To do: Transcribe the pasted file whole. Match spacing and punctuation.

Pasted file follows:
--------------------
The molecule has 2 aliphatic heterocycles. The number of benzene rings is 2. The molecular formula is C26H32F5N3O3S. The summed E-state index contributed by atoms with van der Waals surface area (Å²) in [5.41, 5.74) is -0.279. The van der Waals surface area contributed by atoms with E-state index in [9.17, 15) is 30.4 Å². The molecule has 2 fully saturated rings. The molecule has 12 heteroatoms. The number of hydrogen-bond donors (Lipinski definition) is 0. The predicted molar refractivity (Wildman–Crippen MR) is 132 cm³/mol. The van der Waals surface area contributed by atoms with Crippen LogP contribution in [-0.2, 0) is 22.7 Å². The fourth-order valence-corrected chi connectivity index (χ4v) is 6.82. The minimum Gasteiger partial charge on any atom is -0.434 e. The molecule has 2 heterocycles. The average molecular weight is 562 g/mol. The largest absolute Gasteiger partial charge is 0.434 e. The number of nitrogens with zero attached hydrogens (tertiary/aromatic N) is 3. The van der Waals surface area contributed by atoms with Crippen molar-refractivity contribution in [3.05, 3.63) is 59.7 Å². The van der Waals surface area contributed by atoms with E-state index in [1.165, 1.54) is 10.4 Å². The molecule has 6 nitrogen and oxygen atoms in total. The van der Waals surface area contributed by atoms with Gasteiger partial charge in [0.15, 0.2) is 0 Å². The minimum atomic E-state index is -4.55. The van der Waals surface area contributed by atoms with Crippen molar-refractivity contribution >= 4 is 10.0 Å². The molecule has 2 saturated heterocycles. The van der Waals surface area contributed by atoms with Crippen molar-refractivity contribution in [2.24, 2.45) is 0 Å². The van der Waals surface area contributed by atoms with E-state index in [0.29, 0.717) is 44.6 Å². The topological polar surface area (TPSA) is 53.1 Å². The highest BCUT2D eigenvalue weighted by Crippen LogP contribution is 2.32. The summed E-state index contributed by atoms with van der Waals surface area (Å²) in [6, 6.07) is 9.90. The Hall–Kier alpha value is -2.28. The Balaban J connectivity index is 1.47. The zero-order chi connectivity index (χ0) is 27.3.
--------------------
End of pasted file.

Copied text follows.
The molecule has 2 aliphatic heterocycles. The number of benzene rings is 2. The molecular formula is C26H32F5N3O3S. The summed E-state index contributed by atoms with van der Waals surface area (Å²) in [5.41, 5.74) is -0.279. The van der Waals surface area contributed by atoms with E-state index in [9.17, 15) is 30.4 Å². The molecule has 2 fully saturated rings. The molecule has 12 heteroatoms. The number of hydrogen-bond donors (Lipinski definition) is 0. The predicted molar refractivity (Wildman–Crippen MR) is 132 cm³/mol. The van der Waals surface area contributed by atoms with Crippen LogP contribution in [-0.2, 0) is 22.7 Å². The fourth-order valence-corrected chi connectivity index (χ4v) is 6.82. The minimum Gasteiger partial charge on any atom is -0.434 e. The molecule has 2 heterocycles. The average molecular weight is 562 g/mol. The largest absolute Gasteiger partial charge is 0.434 e. The number of nitrogens with zero attached hydrogens (tertiary/aromatic N) is 3. The van der Waals surface area contributed by atoms with Crippen molar-refractivity contribution in [3.05, 3.63) is 59.7 Å². The van der Waals surface area contributed by atoms with E-state index in [1.165, 1.54) is 10.4 Å². The molecule has 6 nitrogen and oxygen atoms in total. The van der Waals surface area contributed by atoms with Gasteiger partial charge in [0.15, 0.2) is 0 Å². The minimum atomic E-state index is -4.55. The van der Waals surface area contributed by atoms with Crippen molar-refractivity contribution >= 4 is 10.0 Å². The molecule has 2 saturated heterocycles. The van der Waals surface area contributed by atoms with Crippen molar-refractivity contribution in [2.24, 2.45) is 0 Å². The van der Waals surface area contributed by atoms with E-state index in [0.29, 0.717) is 44.6 Å². The topological polar surface area (TPSA) is 53.1 Å². The highest BCUT2D eigenvalue weighted by Crippen LogP contribution is 2.32. The summed E-state index contributed by atoms with van der Waals surface area (Å²) in [6, 6.07) is 9.90. The Hall–Kier alpha value is -2.28. The Balaban J connectivity index is 1.47. The zero-order chi connectivity index (χ0) is 27.3.